The Grumman AA-1B has red trim, red leather interior, and a whole lot of dust on her. The dust, apparently, is to expected - in this land where even the thickest grass barely hides dirt made of white sand and red clay, everything gets as dirty as when the wind starts to pick up the grey glacial silt at home. Sitting in a hangar is no proof against dirt - and where she was parked beneath a beam, a bird unkindly left deposits on her tail feathers. D and I had asked the FBO's line guys to pull her out of the hangar, because she appeared to be stuck behind the Cessna 337. Still, even with sunshine showing all the dirt and minor scuffs in her paint, she looked beautiful - not every girl has to look like the plane on the glossy cover of Sport Pilot.
We had started preflight when she was in the hangar, but we started on it again. D was slow with fatigue, as he'd been up since 5am to fly for the Air Force (he was still in his flight suit, on his way home from work). As for me, I was slow because this was the first time I'd really gotten my hands on a Grumman, and I had just finished reading her operating handbook a few hours before. Befitting an introduction and his A&P rating, it was a more thorough preflight than most. We took the cowling off, and all the parts of the engine were exposed and explained, quirks mentioned, eccentricities noted.
Some of these quirks are from the time period of her manufacture - the airspeed reads in miles per hour instead of knots, and there's portable intercom system rigged up in the back because the designers hadn't expected pilots to be wearing headsets. Some of these are due to age - her plastic tailcone, being over 30 years old, needs to be checked very carefully for integrity lest the checking inflict damage on aged plastic. Some are by design - she's made to be extremely responsive, very light control pressures, and fun - but for those of us not used to an airplane that goes left when you look left, and may start to roll if you look away for a second, that is also referred to as "squirrelly."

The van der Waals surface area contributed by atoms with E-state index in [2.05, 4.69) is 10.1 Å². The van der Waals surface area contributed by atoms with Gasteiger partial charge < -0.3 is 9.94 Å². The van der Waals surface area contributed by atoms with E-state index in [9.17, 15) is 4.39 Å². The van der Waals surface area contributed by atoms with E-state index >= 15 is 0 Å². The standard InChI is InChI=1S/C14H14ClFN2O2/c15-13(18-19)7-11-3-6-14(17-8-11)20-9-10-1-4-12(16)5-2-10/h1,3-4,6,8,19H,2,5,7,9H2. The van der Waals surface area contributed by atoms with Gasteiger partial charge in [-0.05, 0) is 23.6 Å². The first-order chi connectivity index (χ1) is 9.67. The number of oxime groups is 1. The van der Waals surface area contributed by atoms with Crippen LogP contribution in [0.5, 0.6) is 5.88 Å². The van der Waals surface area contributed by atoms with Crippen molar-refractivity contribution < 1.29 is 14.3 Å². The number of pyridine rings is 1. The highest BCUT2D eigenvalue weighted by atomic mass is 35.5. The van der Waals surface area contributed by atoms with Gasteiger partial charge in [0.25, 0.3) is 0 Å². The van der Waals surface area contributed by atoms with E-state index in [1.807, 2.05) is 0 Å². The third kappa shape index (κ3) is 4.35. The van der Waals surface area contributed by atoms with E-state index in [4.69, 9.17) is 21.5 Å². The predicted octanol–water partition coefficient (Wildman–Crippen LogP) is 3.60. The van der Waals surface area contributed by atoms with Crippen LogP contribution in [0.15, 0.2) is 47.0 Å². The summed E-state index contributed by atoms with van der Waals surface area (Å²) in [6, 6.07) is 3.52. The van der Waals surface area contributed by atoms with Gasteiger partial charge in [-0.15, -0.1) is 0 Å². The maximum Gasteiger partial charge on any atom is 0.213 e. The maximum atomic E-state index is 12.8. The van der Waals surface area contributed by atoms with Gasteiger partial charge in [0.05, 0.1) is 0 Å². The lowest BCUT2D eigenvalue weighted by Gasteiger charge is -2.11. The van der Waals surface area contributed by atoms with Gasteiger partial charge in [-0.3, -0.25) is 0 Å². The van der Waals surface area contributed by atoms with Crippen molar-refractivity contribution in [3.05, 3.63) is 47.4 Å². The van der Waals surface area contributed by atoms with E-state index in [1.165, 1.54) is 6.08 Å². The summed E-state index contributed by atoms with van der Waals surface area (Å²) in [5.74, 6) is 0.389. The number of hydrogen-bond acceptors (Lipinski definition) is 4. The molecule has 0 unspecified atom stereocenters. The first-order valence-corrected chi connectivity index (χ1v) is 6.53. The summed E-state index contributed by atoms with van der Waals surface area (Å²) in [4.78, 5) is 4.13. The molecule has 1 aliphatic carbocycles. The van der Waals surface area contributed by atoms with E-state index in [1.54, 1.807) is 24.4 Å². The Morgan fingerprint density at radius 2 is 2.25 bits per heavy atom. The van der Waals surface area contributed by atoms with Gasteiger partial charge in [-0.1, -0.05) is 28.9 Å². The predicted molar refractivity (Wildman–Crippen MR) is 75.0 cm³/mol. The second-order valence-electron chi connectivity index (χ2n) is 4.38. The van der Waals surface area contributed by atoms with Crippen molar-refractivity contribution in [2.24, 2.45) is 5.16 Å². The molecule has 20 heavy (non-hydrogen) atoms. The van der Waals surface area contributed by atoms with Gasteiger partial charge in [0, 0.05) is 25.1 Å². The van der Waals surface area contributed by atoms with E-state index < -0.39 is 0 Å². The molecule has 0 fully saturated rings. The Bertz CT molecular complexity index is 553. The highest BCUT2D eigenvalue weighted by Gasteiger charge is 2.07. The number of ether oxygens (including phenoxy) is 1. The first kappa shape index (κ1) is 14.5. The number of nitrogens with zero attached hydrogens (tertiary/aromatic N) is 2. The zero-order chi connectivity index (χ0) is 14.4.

After fifteen minutes or so of acquaintance with the airplane, we were in it and getting ready to start. Starting requires the ignition be on left magneto, engine primed, mixture rich, throttle cracked 1/2in open, and pressing the start button... and sometimes a flick from the aux fuel pump. Try one didn't work, and try two didn't either. D took over the priming and the throttle, and try three nearly caught - only to die when I let off the starter. Try four yielded similar frustrating results... and try five died as the battery ran out of charge.
So, off with the cowling - she's old enough to be before manufacturers started putting plugs to jump the aircraft in the side, so one has to start taking things apart to reach the battery. Of the cells in the battery, several were wet at the top from boiling over - and only two were as full as they should be. We went looking for a battery charger smaller than the Ground Power Unit that was roughly the same size as a hot dog stand on a sidewalk. (Overkill is not always better.)
The FBO here that keeps the airplane has left an impression of nice setup, but the employees are a few fries short of a happy meal. The line guy we tracked down told us that the only charger out was for charging the golf cart at night (therefore we can't use it), and the other one was in a locked cabinet. "Uh, the maintenance guy will be back Monday, so y'all can charge your battery then. Sorry, folks." (At this point, it's roughly 4:30 on a Friday afternoon. FBOs are typically busy with weekend flyers, so there's no excuse there.)
At this point, I am starting to feel a bit impatient - after all, Monday D and the CFI are both free, so I want to be flying to the Grumman checkout CFI, not sitting on my ass waiting for weather and schedules to coincide again. So, I unclench my teeth, smile at the boys, and say "Ok, then we'll go buy a battery charger. Where do we get one?" Blank look from the line guy. "I'm here, and I want to fly on Monday. There are some problems money can solve!"
"For everything else there's... Mastercard?"
Off we went in D's truck to ferret out his favorite hardware store. Racks and racks of shelves full of shiny things called to us, but we got out of there with only a trickle charger. As D got it out of the box, I scrounged an extension cord, and started converting it from a hopeless tangle to useful. That done, we agreed on the order of operations: tomorrow he will go with his fiance to create the wedding registry, and I will either unplug the charger or call the FBO to do so. He went off to go catch some sleep, and I settled in for another weekend of being as polite a guest as I can be...
But it occurs to me. Sebring's Light Sport Expo is going on now. I want to go to that - I wanted it to be my first post-checkout cross county. Even by car, it's only 4 and some hours away. With no flying this weekend, I think I'll road trip - it's a good place to get a new battery, too, in case I need one!
Not coincidently it also gets you out of the house and safely away from the kin, hopefully resetting to some degree a three-day guest rule.ReplyDelete